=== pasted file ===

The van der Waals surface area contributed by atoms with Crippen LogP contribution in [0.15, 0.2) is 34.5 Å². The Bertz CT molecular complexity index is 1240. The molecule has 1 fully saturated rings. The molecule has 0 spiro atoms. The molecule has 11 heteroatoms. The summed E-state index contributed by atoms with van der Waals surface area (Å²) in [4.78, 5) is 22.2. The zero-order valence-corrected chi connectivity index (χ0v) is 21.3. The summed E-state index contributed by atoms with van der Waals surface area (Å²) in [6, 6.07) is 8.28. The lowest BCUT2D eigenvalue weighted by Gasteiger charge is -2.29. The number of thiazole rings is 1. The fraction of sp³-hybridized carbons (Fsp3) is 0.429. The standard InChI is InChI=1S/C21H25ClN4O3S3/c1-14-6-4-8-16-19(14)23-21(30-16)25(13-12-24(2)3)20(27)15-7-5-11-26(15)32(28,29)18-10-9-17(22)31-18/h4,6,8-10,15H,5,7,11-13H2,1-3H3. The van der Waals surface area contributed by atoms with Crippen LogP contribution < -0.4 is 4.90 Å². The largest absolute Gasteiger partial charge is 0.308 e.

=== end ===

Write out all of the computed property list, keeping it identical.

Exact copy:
The van der Waals surface area contributed by atoms with Crippen LogP contribution in [0.15, 0.2) is 34.5 Å². The Bertz CT molecular complexity index is 1240. The molecule has 1 fully saturated rings. The molecule has 0 spiro atoms. The molecule has 11 heteroatoms. The summed E-state index contributed by atoms with van der Waals surface area (Å²) in [4.78, 5) is 22.2. The zero-order valence-corrected chi connectivity index (χ0v) is 21.3. The summed E-state index contributed by atoms with van der Waals surface area (Å²) in [6, 6.07) is 8.28. The lowest BCUT2D eigenvalue weighted by Gasteiger charge is -2.29. The number of thiazole rings is 1. The fraction of sp³-hybridized carbons (Fsp3) is 0.429. The standard InChI is InChI=1S/C21H25ClN4O3S3/c1-14-6-4-8-16-19(14)23-21(30-16)25(13-12-24(2)3)20(27)15-7-5-11-26(15)32(28,29)18-10-9-17(22)31-18/h4,6,8-10,15H,5,7,11-13H2,1-3H3. The van der Waals surface area contributed by atoms with Crippen LogP contribution < -0.4 is 4.90 Å². The largest absolute Gasteiger partial charge is 0.308 e.